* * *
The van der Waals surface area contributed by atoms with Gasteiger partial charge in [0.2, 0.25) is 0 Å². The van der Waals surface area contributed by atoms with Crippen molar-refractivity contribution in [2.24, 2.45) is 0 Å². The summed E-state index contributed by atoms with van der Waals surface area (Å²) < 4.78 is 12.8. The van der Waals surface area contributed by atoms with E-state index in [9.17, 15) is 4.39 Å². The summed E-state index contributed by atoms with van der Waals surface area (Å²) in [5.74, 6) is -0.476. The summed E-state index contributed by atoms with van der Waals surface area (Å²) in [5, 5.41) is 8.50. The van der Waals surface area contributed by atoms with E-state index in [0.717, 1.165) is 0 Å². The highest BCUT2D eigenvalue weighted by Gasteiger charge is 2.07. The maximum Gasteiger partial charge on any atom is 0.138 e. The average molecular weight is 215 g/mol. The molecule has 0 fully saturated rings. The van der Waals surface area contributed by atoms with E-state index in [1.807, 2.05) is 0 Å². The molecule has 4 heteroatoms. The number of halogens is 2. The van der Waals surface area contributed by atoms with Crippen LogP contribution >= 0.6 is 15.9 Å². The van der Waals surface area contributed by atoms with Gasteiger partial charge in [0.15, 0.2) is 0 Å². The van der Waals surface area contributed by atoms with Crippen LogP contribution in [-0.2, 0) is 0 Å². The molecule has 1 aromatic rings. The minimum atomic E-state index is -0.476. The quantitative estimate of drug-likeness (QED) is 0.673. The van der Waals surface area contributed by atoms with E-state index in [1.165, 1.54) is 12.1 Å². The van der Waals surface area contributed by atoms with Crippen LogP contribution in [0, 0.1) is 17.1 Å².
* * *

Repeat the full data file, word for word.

The van der Waals surface area contributed by atoms with Gasteiger partial charge in [0.2, 0.25) is 0 Å². The van der Waals surface area contributed by atoms with Crippen molar-refractivity contribution in [2.24, 2.45) is 0 Å². The summed E-state index contributed by atoms with van der Waals surface area (Å²) < 4.78 is 12.8. The van der Waals surface area contributed by atoms with E-state index in [9.17, 15) is 4.39 Å². The summed E-state index contributed by atoms with van der Waals surface area (Å²) in [5.74, 6) is -0.476. The summed E-state index contributed by atoms with van der Waals surface area (Å²) in [5, 5.41) is 8.50. The van der Waals surface area contributed by atoms with E-state index in [0.717, 1.165) is 0 Å². The highest BCUT2D eigenvalue weighted by Gasteiger charge is 2.07. The maximum Gasteiger partial charge on any atom is 0.138 e. The average molecular weight is 215 g/mol. The molecule has 0 fully saturated rings. The van der Waals surface area contributed by atoms with E-state index in [1.807, 2.05) is 0 Å². The molecule has 4 heteroatoms. The number of halogens is 2. The van der Waals surface area contributed by atoms with Crippen LogP contribution >= 0.6 is 15.9 Å². The van der Waals surface area contributed by atoms with Gasteiger partial charge in [0.15, 0.2) is 0 Å². The van der Waals surface area contributed by atoms with Crippen LogP contribution in [-0.2, 0) is 0 Å². The molecule has 1 aromatic rings. The minimum atomic E-state index is -0.476. The quantitative estimate of drug-likeness (QED) is 0.673. The van der Waals surface area contributed by atoms with E-state index in [1.165, 1.54) is 12.1 Å². The van der Waals surface area contributed by atoms with Crippen LogP contribution in [0, 0.1) is 17.1 Å².